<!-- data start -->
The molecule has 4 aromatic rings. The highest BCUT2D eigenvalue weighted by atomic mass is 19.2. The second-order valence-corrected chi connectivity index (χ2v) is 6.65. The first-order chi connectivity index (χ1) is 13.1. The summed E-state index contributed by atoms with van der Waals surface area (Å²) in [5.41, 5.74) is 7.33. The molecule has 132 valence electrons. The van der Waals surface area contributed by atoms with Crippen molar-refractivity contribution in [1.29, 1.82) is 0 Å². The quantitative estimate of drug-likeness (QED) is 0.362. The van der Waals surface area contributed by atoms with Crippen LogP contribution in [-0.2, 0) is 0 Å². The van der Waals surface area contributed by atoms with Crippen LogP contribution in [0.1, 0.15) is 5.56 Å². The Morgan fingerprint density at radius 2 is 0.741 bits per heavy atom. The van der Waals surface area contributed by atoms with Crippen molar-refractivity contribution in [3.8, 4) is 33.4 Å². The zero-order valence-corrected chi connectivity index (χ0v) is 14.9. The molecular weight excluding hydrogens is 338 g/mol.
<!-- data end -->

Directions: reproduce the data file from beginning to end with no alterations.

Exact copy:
The molecule has 4 aromatic rings. The highest BCUT2D eigenvalue weighted by atomic mass is 19.2. The second-order valence-corrected chi connectivity index (χ2v) is 6.65. The first-order chi connectivity index (χ1) is 13.1. The summed E-state index contributed by atoms with van der Waals surface area (Å²) in [5.41, 5.74) is 7.33. The molecule has 132 valence electrons. The van der Waals surface area contributed by atoms with Crippen molar-refractivity contribution in [1.29, 1.82) is 0 Å². The quantitative estimate of drug-likeness (QED) is 0.362. The van der Waals surface area contributed by atoms with Crippen LogP contribution in [-0.2, 0) is 0 Å². The van der Waals surface area contributed by atoms with Crippen LogP contribution in [0.1, 0.15) is 5.56 Å². The Morgan fingerprint density at radius 2 is 0.741 bits per heavy atom. The van der Waals surface area contributed by atoms with Crippen molar-refractivity contribution in [3.8, 4) is 33.4 Å². The zero-order valence-corrected chi connectivity index (χ0v) is 14.9. The molecular weight excluding hydrogens is 338 g/mol.